While Fitz style revolvers were most often carried in big suit or coat pockets, back in the day, a holster is how I wanted to carry this 1917.
I go on daily walks here on our property in Tennessee. The only real danger is of the slithering kind, and I’m currently up to seven venomous snakes that I’ve needed to dispatch. Cottonmouths and copperheads have reared their triangular shaped heads too close to the cabin and our dog, and while the two varieties of rattlesnakes (at least they would give us a noisy warning) have yet to be seen during the almost three years since we purchased our home, we know they’re close by. CCI shot shells in .38 and .44 caliber have worked well, and now I need to find some .45 ACP versions for the new Fitz.
Rob Leahy at Simply Rugged Holsters is not only a super nice guy, he is also very knowledgeable when it comes to firearms. He knows all about vintage revolvers and pretty much everything else. His company offers many different styles of leather holsters for every type of firearm carry anyone would ever want. From concealment, to field carry, to hunting, Rob has you and your gun covered. His specialty arose from necessity, in that he created field holsters that protect the gun’s finish, with high sides that flare outward for quick and easy re-holstering.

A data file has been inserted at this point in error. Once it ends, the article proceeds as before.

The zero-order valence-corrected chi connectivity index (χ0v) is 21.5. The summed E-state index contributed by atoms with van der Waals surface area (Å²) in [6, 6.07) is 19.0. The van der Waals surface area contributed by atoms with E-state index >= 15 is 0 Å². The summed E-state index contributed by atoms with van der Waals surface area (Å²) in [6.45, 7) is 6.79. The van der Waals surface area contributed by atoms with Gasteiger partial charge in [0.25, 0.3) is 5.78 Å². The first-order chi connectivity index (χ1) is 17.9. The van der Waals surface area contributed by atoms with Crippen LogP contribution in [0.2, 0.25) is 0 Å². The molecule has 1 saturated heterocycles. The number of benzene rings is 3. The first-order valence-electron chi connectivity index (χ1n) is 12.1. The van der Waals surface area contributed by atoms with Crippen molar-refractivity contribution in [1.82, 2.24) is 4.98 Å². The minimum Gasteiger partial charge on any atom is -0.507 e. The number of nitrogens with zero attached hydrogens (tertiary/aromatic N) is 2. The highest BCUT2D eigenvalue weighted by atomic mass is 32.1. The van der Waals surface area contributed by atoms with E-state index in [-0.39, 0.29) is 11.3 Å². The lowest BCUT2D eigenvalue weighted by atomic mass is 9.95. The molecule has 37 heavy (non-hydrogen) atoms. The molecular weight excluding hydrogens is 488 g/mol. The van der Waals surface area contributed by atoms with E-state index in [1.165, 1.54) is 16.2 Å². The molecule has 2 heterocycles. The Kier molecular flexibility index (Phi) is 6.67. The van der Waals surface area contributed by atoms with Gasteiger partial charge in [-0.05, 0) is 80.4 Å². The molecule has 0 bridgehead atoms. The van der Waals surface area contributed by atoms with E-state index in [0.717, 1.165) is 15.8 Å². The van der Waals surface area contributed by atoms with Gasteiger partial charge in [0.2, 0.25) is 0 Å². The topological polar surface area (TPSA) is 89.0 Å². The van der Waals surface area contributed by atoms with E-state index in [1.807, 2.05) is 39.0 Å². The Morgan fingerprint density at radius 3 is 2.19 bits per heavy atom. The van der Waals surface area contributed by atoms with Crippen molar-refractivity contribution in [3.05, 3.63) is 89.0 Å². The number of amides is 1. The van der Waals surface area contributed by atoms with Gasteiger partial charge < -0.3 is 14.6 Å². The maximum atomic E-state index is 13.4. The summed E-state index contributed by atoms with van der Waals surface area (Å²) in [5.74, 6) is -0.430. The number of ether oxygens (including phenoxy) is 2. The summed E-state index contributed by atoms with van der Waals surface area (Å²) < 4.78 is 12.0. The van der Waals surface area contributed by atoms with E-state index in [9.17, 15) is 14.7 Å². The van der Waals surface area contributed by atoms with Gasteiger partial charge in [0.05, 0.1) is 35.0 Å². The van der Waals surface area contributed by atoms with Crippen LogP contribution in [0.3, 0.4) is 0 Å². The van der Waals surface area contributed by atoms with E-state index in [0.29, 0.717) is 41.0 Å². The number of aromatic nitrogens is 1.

I contacted Rob and asked him which of his offerings would be best suited for my 2 1/2-inch barreled Colt. He replied that his Eldorado would work well. I ordered through his website and chose a tan, right-hand draw Eldorado with just a little bit of extra fanciness. I requested border stamping around the edges to add a little style, worthy of this Colt’s personality.